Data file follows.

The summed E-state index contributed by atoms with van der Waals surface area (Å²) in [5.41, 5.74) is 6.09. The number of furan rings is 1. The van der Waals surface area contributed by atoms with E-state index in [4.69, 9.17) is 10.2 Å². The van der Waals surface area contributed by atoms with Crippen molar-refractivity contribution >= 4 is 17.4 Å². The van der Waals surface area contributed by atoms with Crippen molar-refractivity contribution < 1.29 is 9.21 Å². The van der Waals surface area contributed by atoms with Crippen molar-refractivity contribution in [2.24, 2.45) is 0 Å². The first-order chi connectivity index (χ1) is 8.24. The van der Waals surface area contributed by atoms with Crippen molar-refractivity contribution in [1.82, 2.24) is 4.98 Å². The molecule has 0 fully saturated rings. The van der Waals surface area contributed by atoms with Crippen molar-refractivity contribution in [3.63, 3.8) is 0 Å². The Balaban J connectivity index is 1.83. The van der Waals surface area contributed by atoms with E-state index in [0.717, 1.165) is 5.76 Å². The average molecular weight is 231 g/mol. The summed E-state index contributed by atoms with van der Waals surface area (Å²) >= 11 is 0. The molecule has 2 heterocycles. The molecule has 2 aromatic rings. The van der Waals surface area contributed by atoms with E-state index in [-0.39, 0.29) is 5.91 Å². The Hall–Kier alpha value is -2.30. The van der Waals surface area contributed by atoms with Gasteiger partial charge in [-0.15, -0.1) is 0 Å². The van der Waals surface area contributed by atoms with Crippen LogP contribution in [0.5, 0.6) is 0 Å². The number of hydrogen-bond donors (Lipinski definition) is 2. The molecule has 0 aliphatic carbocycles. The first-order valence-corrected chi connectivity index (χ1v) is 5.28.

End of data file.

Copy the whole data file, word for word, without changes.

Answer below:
The summed E-state index contributed by atoms with van der Waals surface area (Å²) in [5.41, 5.74) is 6.09. The number of furan rings is 1. The van der Waals surface area contributed by atoms with E-state index in [4.69, 9.17) is 10.2 Å². The van der Waals surface area contributed by atoms with Crippen molar-refractivity contribution >= 4 is 17.4 Å². The van der Waals surface area contributed by atoms with Crippen molar-refractivity contribution < 1.29 is 9.21 Å². The van der Waals surface area contributed by atoms with Crippen molar-refractivity contribution in [2.24, 2.45) is 0 Å². The first-order chi connectivity index (χ1) is 8.24. The van der Waals surface area contributed by atoms with Crippen molar-refractivity contribution in [1.82, 2.24) is 4.98 Å². The molecule has 0 fully saturated rings. The van der Waals surface area contributed by atoms with Crippen molar-refractivity contribution in [3.63, 3.8) is 0 Å². The Balaban J connectivity index is 1.83. The van der Waals surface area contributed by atoms with E-state index in [0.717, 1.165) is 5.76 Å². The average molecular weight is 231 g/mol. The summed E-state index contributed by atoms with van der Waals surface area (Å²) >= 11 is 0. The molecule has 2 heterocycles. The molecule has 2 aromatic rings. The van der Waals surface area contributed by atoms with E-state index in [-0.39, 0.29) is 5.91 Å². The Hall–Kier alpha value is -2.30. The van der Waals surface area contributed by atoms with Gasteiger partial charge in [-0.15, -0.1) is 0 Å². The van der Waals surface area contributed by atoms with Crippen LogP contribution in [0.5, 0.6) is 0 Å². The number of hydrogen-bond donors (Lipinski definition) is 2. The molecule has 0 aliphatic carbocycles. The first-order valence-corrected chi connectivity index (χ1v) is 5.28.